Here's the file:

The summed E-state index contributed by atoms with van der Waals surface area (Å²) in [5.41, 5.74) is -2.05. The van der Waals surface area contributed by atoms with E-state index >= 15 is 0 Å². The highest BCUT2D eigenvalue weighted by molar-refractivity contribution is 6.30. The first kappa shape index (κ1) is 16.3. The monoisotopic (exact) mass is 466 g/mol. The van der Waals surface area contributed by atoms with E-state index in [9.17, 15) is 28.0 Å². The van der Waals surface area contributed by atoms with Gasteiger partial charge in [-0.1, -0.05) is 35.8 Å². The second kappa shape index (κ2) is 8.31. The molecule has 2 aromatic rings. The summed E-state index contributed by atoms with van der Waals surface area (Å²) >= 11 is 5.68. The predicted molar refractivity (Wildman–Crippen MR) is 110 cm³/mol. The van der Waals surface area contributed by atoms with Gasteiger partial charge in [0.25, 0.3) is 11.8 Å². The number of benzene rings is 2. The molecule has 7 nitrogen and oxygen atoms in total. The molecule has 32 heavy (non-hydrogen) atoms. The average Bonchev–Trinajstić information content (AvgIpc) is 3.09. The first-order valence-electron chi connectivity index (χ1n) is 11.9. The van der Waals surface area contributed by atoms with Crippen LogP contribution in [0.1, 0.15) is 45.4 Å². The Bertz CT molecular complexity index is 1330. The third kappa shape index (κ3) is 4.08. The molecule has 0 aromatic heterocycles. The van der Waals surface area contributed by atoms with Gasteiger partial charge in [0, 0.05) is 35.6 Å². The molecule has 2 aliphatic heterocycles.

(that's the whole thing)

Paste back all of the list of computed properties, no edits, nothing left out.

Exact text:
The summed E-state index contributed by atoms with van der Waals surface area (Å²) in [5.41, 5.74) is -2.05. The van der Waals surface area contributed by atoms with E-state index >= 15 is 0 Å². The highest BCUT2D eigenvalue weighted by molar-refractivity contribution is 6.30. The first kappa shape index (κ1) is 16.3. The monoisotopic (exact) mass is 466 g/mol. The van der Waals surface area contributed by atoms with E-state index in [9.17, 15) is 28.0 Å². The van der Waals surface area contributed by atoms with Gasteiger partial charge in [-0.1, -0.05) is 35.8 Å². The second kappa shape index (κ2) is 8.31. The molecule has 2 aromatic rings. The summed E-state index contributed by atoms with van der Waals surface area (Å²) >= 11 is 5.68. The predicted molar refractivity (Wildman–Crippen MR) is 110 cm³/mol. The van der Waals surface area contributed by atoms with Gasteiger partial charge in [0.25, 0.3) is 11.8 Å². The number of benzene rings is 2. The molecule has 7 nitrogen and oxygen atoms in total. The molecule has 32 heavy (non-hydrogen) atoms. The average Bonchev–Trinajstić information content (AvgIpc) is 3.09. The first-order valence-electron chi connectivity index (χ1n) is 11.9. The van der Waals surface area contributed by atoms with Crippen LogP contribution in [0.1, 0.15) is 45.4 Å². The Bertz CT molecular complexity index is 1330. The third kappa shape index (κ3) is 4.08. The molecule has 0 aromatic heterocycles. The van der Waals surface area contributed by atoms with Gasteiger partial charge in [0, 0.05) is 35.6 Å². The molecule has 2 aliphatic heterocycles.